Actually, I want to go off topic here for a minute so bear with me. I’m very worried about some manufacturers going out of business because there is no one to take them over. For example, this manufacturer (above) that I will call PW has been around forever. They do fabulous stuff. The nicest quality, all lined garments, great details and they do it domestically (in Texas). They have a loyal consumer following that other brands could only dream of having. The owners are getting older and I fear that there won’t be anyone to carry the brand forward once they retire. It would be a real shame too. They can’t find the right person to learn the business. There’s artists aplenty but as one owner told me, they never work out. No one wants to learn the business from the ground up, you know, from cutting and stitching on up. The designer owner would call me every other year for awhile saying she wanted to hire me to come and clean things up but said she couldn’t afford it which is sad, it would need a bit of finessing for transition and I can’t believe I’m saying this publicly, this is the only company I can think of that I’d work for just for expense money and product exchange in kind. The point of my off topic meandering is that some enterprises are going out of business or will be going out of business because there is no one to take them over. I’m hearing it again and again (from sales reps too), we have tons of designer grads but nobody wants to work. By work they mean the un-fun stuff like sewing or whatever. It’s a real tragedy. But whatever.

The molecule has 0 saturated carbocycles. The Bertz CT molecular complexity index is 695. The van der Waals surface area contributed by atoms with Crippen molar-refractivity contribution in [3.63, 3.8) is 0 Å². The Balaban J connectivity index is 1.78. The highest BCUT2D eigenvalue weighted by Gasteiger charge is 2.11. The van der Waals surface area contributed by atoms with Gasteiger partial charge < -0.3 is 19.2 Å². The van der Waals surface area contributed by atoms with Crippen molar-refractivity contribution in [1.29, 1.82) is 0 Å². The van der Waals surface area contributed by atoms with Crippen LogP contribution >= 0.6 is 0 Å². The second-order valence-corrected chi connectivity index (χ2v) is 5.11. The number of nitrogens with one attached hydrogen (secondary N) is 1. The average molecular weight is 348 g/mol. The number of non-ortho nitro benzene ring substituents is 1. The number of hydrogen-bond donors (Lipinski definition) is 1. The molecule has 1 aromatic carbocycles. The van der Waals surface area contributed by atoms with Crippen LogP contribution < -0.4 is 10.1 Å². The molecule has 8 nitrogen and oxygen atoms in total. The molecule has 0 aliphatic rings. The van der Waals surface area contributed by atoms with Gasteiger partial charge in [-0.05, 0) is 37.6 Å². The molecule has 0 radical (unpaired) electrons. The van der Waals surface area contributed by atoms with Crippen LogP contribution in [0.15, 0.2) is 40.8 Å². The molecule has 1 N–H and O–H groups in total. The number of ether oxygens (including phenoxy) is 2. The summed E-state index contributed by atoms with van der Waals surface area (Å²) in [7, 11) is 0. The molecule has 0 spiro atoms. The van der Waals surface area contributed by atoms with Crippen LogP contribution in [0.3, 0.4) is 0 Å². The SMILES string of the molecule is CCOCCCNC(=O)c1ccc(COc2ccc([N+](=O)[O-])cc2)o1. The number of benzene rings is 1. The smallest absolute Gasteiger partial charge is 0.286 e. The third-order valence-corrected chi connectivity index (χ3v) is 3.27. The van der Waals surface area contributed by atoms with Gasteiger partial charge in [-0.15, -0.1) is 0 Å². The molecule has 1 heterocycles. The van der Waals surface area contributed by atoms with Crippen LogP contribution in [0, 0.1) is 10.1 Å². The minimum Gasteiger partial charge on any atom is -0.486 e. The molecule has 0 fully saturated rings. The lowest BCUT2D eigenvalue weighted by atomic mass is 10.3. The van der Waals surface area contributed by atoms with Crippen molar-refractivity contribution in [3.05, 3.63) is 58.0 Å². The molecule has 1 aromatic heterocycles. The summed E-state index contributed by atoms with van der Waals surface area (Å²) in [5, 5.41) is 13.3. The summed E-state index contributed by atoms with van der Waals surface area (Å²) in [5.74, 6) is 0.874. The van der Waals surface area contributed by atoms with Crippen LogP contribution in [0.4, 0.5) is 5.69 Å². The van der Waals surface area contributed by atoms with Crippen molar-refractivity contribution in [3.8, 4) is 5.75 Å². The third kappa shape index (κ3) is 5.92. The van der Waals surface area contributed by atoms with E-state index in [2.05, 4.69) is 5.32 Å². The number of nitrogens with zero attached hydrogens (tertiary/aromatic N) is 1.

Back to my post. I interviewed a designer at the show I will call RS. She sells a line of southwestern style coats, jackets and vests although she’s recently picked up a few sportswear pieces to mix and match with her jackets. She’s been doing this for about 20 years and her background is a bit unusual. RS started out in Chicago as the owner of a fabric store. At one point a friend invited her to a wholesale show and she thought to herself that she could do that too. So she went to design school to learn pattern making etc. Then she got sidetracked and went on a trip to Utah and fell in love (with the state, she’s never married or had a family). She went back to Chicago and sold everything so she could move. Once in Utah and needing to make a living is when she decided to make a go of this.